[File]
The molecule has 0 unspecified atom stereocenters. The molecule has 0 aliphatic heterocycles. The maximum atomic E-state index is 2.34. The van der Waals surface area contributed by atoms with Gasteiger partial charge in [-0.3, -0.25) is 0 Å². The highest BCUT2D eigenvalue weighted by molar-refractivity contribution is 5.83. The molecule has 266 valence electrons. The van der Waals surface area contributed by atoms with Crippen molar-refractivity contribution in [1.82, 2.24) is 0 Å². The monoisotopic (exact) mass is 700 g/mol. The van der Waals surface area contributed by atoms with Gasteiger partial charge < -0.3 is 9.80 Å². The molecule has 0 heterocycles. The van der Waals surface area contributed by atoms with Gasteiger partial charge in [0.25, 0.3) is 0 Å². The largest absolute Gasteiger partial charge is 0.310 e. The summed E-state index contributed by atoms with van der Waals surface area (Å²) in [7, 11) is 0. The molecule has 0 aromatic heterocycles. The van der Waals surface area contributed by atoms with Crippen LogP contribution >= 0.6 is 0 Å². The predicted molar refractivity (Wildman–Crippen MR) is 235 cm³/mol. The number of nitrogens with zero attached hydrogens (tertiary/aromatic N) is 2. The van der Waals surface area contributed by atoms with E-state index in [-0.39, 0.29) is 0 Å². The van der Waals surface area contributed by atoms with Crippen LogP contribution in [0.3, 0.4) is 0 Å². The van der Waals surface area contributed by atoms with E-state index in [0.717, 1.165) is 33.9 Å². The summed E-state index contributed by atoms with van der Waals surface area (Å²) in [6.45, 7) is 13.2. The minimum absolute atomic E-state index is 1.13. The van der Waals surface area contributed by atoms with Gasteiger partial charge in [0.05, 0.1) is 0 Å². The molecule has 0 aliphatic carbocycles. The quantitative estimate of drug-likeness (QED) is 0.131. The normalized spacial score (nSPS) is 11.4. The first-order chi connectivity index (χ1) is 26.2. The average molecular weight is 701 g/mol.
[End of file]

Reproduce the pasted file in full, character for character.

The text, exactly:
The molecule has 0 unspecified atom stereocenters. The molecule has 0 aliphatic heterocycles. The maximum atomic E-state index is 2.34. The van der Waals surface area contributed by atoms with Gasteiger partial charge in [-0.3, -0.25) is 0 Å². The highest BCUT2D eigenvalue weighted by molar-refractivity contribution is 5.83. The molecule has 266 valence electrons. The van der Waals surface area contributed by atoms with Crippen molar-refractivity contribution in [1.82, 2.24) is 0 Å². The monoisotopic (exact) mass is 700 g/mol. The van der Waals surface area contributed by atoms with Gasteiger partial charge < -0.3 is 9.80 Å². The molecule has 0 heterocycles. The van der Waals surface area contributed by atoms with Gasteiger partial charge in [0.25, 0.3) is 0 Å². The largest absolute Gasteiger partial charge is 0.310 e. The summed E-state index contributed by atoms with van der Waals surface area (Å²) in [7, 11) is 0. The molecule has 0 aromatic heterocycles. The van der Waals surface area contributed by atoms with Crippen LogP contribution >= 0.6 is 0 Å². The predicted molar refractivity (Wildman–Crippen MR) is 235 cm³/mol. The number of nitrogens with zero attached hydrogens (tertiary/aromatic N) is 2. The van der Waals surface area contributed by atoms with E-state index in [-0.39, 0.29) is 0 Å². The van der Waals surface area contributed by atoms with Crippen LogP contribution in [0.3, 0.4) is 0 Å². The van der Waals surface area contributed by atoms with E-state index in [0.717, 1.165) is 33.9 Å². The summed E-state index contributed by atoms with van der Waals surface area (Å²) in [6.45, 7) is 13.2. The minimum absolute atomic E-state index is 1.13. The van der Waals surface area contributed by atoms with Gasteiger partial charge in [0.05, 0.1) is 0 Å². The molecule has 0 aliphatic carbocycles. The quantitative estimate of drug-likeness (QED) is 0.131. The normalized spacial score (nSPS) is 11.4. The first-order chi connectivity index (χ1) is 26.2. The average molecular weight is 701 g/mol.